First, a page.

“It’s constantly evolving – at one point, QS was a strong partner as well, so we’ve had multiple partnerships,” she says.
“With the hyperactivity that’s happened in this space and how it’s changing, I think everybody’s trying to get a piece of the pie,” Khaitan observes.
Having had access to students at test preparation level, the obvious expansion was to go into admissions. “QS, for example, has around a million students going to their website for rankings – so how do you monetise that?”
There’s a lot of opportunity in this business, Khaitan asserts, but Manya remains clear on its priorities.
“We want to use our hybrid network, we want to use the brand that we have, which is premium – we are in the paid business, not free student servicing, because that requires a different approach,” she insists.
Manya does charge a “nominal” amount for their services, which does make it more challenging, she acquiesces.
“We’re not trying to be something for everyone”
While it makes for “insane competition”, everybody has to create their own niche and stay with what their brand caters to.
“We’re not trying to be something for everyone.”
During Covid, admissions numbers went up significantly at Manya, but college test prep numbers crashed due to the optionality of university, and the IELTS market was “shaken up”, she says, due to growing competition from IDP and British Council.
SAT really suffered and went test optional, and GRE students were not taking a lot of tests – but the other issue was scams.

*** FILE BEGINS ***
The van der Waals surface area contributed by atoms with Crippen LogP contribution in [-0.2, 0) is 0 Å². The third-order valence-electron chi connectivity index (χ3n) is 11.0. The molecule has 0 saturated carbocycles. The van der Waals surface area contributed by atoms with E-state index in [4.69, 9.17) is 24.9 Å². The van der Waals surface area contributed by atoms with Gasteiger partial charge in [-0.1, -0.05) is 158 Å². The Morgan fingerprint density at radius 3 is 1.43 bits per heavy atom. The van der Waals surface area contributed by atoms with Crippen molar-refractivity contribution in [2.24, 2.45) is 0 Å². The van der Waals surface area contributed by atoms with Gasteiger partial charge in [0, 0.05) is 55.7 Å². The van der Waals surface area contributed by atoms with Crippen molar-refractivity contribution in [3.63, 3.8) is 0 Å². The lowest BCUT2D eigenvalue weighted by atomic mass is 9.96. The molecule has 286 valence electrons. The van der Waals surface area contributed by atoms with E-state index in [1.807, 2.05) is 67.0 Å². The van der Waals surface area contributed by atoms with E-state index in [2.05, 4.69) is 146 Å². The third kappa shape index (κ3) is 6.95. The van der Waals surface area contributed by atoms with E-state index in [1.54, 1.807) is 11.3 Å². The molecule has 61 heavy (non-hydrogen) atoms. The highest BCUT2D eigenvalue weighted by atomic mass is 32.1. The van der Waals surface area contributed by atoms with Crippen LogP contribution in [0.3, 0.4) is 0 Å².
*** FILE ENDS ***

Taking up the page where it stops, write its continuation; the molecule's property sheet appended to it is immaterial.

“India, some parts of it, is the land of scams. One of our biggest markets had an online testing scam where illegitimate fly-by-night operators emerged – you could pay them and they would go and take the test for you in India,” she explains.
While this caused a large crash in numbers for a time, Manya went to the media, to ETS and other companies with the issues, and it was covered front page in the country.
The Indian market is booming and identifying quality applicants is a big focus for Khaitan.
“There will always be concerns about a low-quality student, and they will always remain – that’s why I think universities have to up their screening process as well as work with companies like ours, where the process becomes more painful.
“You don’t want students to just sit in – you don’t just want bodies. You have got to have a certain level of capability”
“That’s why we’ve never been as focused on the student recruitment market, because that’s more of a low-quality mass market – we’re more focused on the premium student. We look at your profile, we invest in you, to help you get to your best.”
Khaitan muses that “we invest in you” would describe them best, and their motto is based on Lakshmi, the goddess of education and wealth in Hinduism.
“You don’t want students to just sit in – you don’t just want bodies. You have got to have a certain level of capability and you have to screen better for the larger interests of that student.
“At a human level, what are you doing to that student who’s going to go there and fail? That student’s mental health, that students’ families’ well being when they know that their child isn’t succeeding – it’s so important to keep track when you’re going to a faraway land.”